Going forward, once companies gather what is sure to still be an abundance of data, they need to know what to actually do with those insights. Ipsos’ Susan Jensen, insight consultant and curation lead, explained during a recent webinar titled “Turning a Myriad of Data into Actionable Insights” how her company dealt with a client whose “dots needed to be connected.”

“This was a client who was aware they had this abundance of data,” Jensen said. “They needed a way to sew it all together and make sense of it to help with their brand planning in the coming three years.

“So we took a lot of information from a pool of data that we had, internally as well as externally, that included financial data, marketing, sponsorship data from the client, distribution — we took everything we could get, basically. And then we were able to serve as the red thread and build a story around each of their brands, which helped them understand how all these factors fit together,” stated Jensen. “So in this case, some of the questions that we answered were how was the brand currently perceived; what were the most attractive areas for the brand to play; the brand’s behavioral, perceptual and financial weaknesses and strengths; as well as the ideal brand positioning and how we could get there.”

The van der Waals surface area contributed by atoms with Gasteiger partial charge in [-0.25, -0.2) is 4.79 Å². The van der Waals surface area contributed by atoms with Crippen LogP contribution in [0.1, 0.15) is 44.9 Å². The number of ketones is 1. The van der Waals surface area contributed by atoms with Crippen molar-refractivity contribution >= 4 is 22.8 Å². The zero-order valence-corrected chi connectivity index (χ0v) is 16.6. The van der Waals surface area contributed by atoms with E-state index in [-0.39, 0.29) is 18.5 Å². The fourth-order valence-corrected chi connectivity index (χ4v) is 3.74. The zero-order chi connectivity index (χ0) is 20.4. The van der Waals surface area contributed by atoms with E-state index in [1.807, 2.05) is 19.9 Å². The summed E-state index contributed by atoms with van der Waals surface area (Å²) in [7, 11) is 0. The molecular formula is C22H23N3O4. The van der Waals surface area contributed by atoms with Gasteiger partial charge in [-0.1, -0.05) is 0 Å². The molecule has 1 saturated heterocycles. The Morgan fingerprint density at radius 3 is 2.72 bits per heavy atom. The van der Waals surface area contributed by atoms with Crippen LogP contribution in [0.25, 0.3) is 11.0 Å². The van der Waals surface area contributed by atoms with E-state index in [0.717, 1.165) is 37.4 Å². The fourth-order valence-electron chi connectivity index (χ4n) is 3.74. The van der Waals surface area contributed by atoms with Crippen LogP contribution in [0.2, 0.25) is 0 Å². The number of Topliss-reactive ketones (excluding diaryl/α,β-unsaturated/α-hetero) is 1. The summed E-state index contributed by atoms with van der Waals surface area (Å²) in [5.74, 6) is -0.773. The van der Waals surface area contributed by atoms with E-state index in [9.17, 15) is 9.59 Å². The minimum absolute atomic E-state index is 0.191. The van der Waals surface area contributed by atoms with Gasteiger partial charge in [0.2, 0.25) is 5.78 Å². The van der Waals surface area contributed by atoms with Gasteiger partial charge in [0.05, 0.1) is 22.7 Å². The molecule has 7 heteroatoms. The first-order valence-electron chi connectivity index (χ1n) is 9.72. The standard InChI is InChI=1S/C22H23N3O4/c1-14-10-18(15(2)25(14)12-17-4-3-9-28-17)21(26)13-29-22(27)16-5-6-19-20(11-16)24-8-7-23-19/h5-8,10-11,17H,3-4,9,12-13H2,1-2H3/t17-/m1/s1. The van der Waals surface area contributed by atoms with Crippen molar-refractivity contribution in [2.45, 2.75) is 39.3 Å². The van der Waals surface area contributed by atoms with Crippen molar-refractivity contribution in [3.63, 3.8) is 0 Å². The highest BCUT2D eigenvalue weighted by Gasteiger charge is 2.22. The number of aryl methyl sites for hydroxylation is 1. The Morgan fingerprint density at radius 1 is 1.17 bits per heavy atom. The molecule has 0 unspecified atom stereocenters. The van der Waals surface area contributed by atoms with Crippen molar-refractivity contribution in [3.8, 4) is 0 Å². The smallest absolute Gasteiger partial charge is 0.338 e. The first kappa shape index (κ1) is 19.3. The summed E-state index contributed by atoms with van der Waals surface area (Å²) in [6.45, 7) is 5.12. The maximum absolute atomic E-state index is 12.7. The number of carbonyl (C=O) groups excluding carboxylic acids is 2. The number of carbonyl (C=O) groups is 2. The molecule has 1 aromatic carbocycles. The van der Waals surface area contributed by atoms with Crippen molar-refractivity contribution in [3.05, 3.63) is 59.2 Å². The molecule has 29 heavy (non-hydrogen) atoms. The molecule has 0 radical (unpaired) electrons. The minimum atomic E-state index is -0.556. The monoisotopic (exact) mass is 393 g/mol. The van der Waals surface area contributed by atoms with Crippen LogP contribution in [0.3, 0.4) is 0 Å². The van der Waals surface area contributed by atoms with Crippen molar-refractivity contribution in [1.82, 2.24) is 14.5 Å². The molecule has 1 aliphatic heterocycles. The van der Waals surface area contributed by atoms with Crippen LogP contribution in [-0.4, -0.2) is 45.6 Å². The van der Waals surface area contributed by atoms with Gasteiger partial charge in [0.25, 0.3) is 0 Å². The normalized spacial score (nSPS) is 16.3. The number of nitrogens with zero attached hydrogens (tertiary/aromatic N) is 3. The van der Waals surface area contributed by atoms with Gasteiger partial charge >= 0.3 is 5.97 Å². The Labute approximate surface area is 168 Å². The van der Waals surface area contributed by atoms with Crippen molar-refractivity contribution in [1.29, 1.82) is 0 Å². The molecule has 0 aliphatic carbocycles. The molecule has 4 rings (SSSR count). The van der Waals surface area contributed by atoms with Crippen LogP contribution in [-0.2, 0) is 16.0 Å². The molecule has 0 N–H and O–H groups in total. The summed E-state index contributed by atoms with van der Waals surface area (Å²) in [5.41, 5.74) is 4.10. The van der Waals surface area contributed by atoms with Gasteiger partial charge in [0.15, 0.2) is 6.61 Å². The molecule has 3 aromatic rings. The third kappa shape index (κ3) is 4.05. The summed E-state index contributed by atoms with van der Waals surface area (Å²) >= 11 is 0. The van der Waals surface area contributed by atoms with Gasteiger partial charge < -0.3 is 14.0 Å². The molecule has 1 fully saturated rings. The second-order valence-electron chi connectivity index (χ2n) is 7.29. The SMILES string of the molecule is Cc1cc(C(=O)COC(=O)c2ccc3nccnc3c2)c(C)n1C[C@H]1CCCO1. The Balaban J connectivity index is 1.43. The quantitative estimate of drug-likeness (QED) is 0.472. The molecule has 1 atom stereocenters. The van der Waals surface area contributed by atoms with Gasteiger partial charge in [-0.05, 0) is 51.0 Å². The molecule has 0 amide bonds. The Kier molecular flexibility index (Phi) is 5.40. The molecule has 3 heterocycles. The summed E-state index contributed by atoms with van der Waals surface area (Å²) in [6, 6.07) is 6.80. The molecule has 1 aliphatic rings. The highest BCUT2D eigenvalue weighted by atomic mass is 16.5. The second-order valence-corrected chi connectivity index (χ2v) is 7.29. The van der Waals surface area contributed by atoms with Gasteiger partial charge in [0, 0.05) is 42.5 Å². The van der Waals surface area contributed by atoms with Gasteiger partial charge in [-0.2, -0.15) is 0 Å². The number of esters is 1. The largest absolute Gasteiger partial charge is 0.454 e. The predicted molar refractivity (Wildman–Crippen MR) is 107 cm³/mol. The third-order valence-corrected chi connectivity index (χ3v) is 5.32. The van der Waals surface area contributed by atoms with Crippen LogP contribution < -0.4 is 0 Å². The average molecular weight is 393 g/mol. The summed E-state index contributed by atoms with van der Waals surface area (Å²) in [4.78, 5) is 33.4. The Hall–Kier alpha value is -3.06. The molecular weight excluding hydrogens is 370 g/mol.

To gather data without help from Google and Apple, Beckner says retailers can look to areas where consumer data is continuing to expand, such as mobile apps, Internet of Things devices in homes and stores, and social media apps.

While data tracking and the sharing of shopping data might bother some consumers, data in the name of public health seems to be more palatable. Global Web Index (GWI), a London-based consumer insight firm, says nearly 3 out of 4 internet users support government contact tracing apps to curb the spread of COVID-19. Additionally, 30 percent of consumers trust new tech to improve their health. But the firm found there is a step between the public good and the commercial bottom line: the personal benefit.

Consumers make decisions every day based on costs versus benefits. They’ll pay for what they deem to be ‘worth it’ as long as they know the terms,” the company states in its report, “Connecting the Dots 2021.” GWI says even the most privacy-conscious shoppers see the personal benefits of data sharing, with 41 percent of global consumers preferring to exchange their data for free services rather than pay for those services to safeguard their data.

“Those who say they feel represented in advertising are also more likely than average to be among the data sharers,” GWI states. “This points to the implicit but often unseen, personal benefits of data sharing. The experience will be inherently more customized, and the knock-on effect is likely a strong sense of seeing advertising that reflects you. That type of feeling is what brands strive for.”